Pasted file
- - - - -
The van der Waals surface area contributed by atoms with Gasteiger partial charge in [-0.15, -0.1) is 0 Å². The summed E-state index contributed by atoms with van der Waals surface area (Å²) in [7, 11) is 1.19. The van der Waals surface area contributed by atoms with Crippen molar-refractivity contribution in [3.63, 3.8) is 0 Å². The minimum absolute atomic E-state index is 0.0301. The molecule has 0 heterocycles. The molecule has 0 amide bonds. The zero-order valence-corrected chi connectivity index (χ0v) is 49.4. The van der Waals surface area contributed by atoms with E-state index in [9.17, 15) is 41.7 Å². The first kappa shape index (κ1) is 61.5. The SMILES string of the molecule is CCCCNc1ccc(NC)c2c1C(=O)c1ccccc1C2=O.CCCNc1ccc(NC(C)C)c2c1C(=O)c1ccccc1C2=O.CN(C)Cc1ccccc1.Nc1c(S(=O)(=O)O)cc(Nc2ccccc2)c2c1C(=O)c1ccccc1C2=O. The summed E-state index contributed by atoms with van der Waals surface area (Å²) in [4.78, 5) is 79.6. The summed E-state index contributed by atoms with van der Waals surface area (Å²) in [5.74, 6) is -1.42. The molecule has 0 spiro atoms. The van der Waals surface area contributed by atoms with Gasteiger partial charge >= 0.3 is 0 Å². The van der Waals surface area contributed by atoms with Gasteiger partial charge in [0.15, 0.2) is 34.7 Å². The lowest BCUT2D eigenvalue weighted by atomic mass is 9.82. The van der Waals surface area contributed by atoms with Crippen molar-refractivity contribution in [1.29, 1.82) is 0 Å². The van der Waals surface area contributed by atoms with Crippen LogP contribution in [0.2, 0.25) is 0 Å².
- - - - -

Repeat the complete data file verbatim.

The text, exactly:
The van der Waals surface area contributed by atoms with Gasteiger partial charge in [-0.15, -0.1) is 0 Å². The summed E-state index contributed by atoms with van der Waals surface area (Å²) in [7, 11) is 1.19. The van der Waals surface area contributed by atoms with Crippen molar-refractivity contribution in [3.63, 3.8) is 0 Å². The minimum absolute atomic E-state index is 0.0301. The molecule has 0 heterocycles. The molecule has 0 amide bonds. The zero-order valence-corrected chi connectivity index (χ0v) is 49.4. The van der Waals surface area contributed by atoms with E-state index in [9.17, 15) is 41.7 Å². The first kappa shape index (κ1) is 61.5. The SMILES string of the molecule is CCCCNc1ccc(NC)c2c1C(=O)c1ccccc1C2=O.CCCNc1ccc(NC(C)C)c2c1C(=O)c1ccccc1C2=O.CN(C)Cc1ccccc1.Nc1c(S(=O)(=O)O)cc(Nc2ccccc2)c2c1C(=O)c1ccccc1C2=O. The summed E-state index contributed by atoms with van der Waals surface area (Å²) in [4.78, 5) is 79.6. The summed E-state index contributed by atoms with van der Waals surface area (Å²) in [5.74, 6) is -1.42. The molecule has 0 spiro atoms. The van der Waals surface area contributed by atoms with Gasteiger partial charge >= 0.3 is 0 Å². The van der Waals surface area contributed by atoms with Gasteiger partial charge in [0.15, 0.2) is 34.7 Å². The lowest BCUT2D eigenvalue weighted by atomic mass is 9.82. The van der Waals surface area contributed by atoms with Crippen molar-refractivity contribution in [1.29, 1.82) is 0 Å². The van der Waals surface area contributed by atoms with Crippen LogP contribution in [0.2, 0.25) is 0 Å².